Recently, a friend of mine asked me what I say when people ask where I’m from.
Ohio, I promptly replied. That’s easy.
It’s where I was born and raised, and where my car is licensed, and where my family lives. I still consider it home base, even though I haven’t lived there in a few years. That keeps the answer simple, since I’ve been moving around so much and have lived in something like eight different states and a Canadian province in the past five years. The longest I’ve ever stayed in one place since finishing my undergraduate degree was six months.
Which makes the upcoming prospect of grad school, and being stuck in the same place for two years, somewhat daunting. I try not to think about it that much.
I’m also trying to work on my vocabulary, and to use works like “have the privilege of living in ___ place” instead of “stuck.”
It’s all about the vocab.
And speaking of vocab…
For the past few weeks I’ve been reading my way through Siberia, via Travels in Siberia by Ian Frazier. It’s a great read, the only reason it’s been taking me so long to finish is that I keep getting distracted by other things, like Christmas (just one more page Mom, then I’ll come down and open presents!), New Years, family, driving back to Colorado from Ohio, starting a new job at an ice cream store here in Boulder… I know, I know, excuses, excuses. (But if you’re in Boulder you should come visit me at Glacier Ice Cream, I work at the Baseline store).
I’d read some of Frazier’s other writing in various magazines (most recently in Outside Magazine’s 25th anniversary book, which came out in 2002- since I get my books at used bookstores and Goodwill, they’re not usually recent releases. But good writing is timeless, so who cares?), and so when I saw this book at Goodwill, I snatched it up.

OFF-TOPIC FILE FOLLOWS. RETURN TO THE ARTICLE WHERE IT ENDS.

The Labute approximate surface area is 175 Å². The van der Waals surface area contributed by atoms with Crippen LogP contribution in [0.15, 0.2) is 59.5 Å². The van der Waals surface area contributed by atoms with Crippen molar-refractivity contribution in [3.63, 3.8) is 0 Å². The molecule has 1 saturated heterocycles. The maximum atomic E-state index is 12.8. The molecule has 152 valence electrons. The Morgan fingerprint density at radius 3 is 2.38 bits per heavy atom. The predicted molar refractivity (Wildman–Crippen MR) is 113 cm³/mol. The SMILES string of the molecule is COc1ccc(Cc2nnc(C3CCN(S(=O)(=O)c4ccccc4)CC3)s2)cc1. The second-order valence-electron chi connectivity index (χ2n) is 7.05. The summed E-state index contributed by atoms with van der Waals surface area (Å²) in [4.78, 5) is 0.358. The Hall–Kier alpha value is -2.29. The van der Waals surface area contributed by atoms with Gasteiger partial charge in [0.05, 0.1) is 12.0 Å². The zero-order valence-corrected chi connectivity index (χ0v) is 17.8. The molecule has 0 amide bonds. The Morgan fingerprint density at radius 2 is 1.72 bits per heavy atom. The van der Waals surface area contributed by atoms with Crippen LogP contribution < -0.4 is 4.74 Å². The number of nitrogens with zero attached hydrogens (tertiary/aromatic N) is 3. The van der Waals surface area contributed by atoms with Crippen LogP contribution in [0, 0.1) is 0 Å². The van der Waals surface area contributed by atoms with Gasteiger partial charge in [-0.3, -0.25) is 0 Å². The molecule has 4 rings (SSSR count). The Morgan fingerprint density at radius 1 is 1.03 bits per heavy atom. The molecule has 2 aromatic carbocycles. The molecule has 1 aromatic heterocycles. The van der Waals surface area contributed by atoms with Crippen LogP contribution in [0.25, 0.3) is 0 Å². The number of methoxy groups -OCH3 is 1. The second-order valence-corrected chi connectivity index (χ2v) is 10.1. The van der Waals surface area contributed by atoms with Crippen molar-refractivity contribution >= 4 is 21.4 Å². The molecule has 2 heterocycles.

And yes, the guy on the front cover is in fact missing a few clothing items from the waist down. Which I imagine would be a bit chilly, given that he’s hiking in snow-covered mountains. Good thing he has boots on. And no, I didn’t pick the book based on the cover photo. I didn’t even notice until I got home, actually.
Now, you’d think a book called Travels in Siberia wouldn’t mention Ohio all that often (or maybe never), but you’d be wrong. Frazier grew up in Ohio, and mentions it a number of times throughout the book, including comparing the smell of Russia to that of Akron, Ohio in the 50’s. He also mentions Hinckley, which was part of my school district, and Buzzard Day:
Then one day I remembered a notable fact about the small rural town of Hinckley, Ohio. Every year in March, on or near the same day, flocks of buzzards [turkey vultures, for those who need to be scientifically accurate] arrive in Hinckley. Tourists gather annually to watch this event, and over the years it has given the town some small fame. People in Hinckley say that this convocation of buzzards began back in the nineteenth century, when Hinckley was a frontier town. The local farmers, wanting to tame the still-wild neighborhood, staged a big encirclement and drove all the predators to the center, where they killed them in heaps. Soon news of this bonanza reached buzzards all over, and they came to Hinckley and feasted. They’ve been coming back in March ever since, just in case.”
Ian Frazier, Travels in Siberia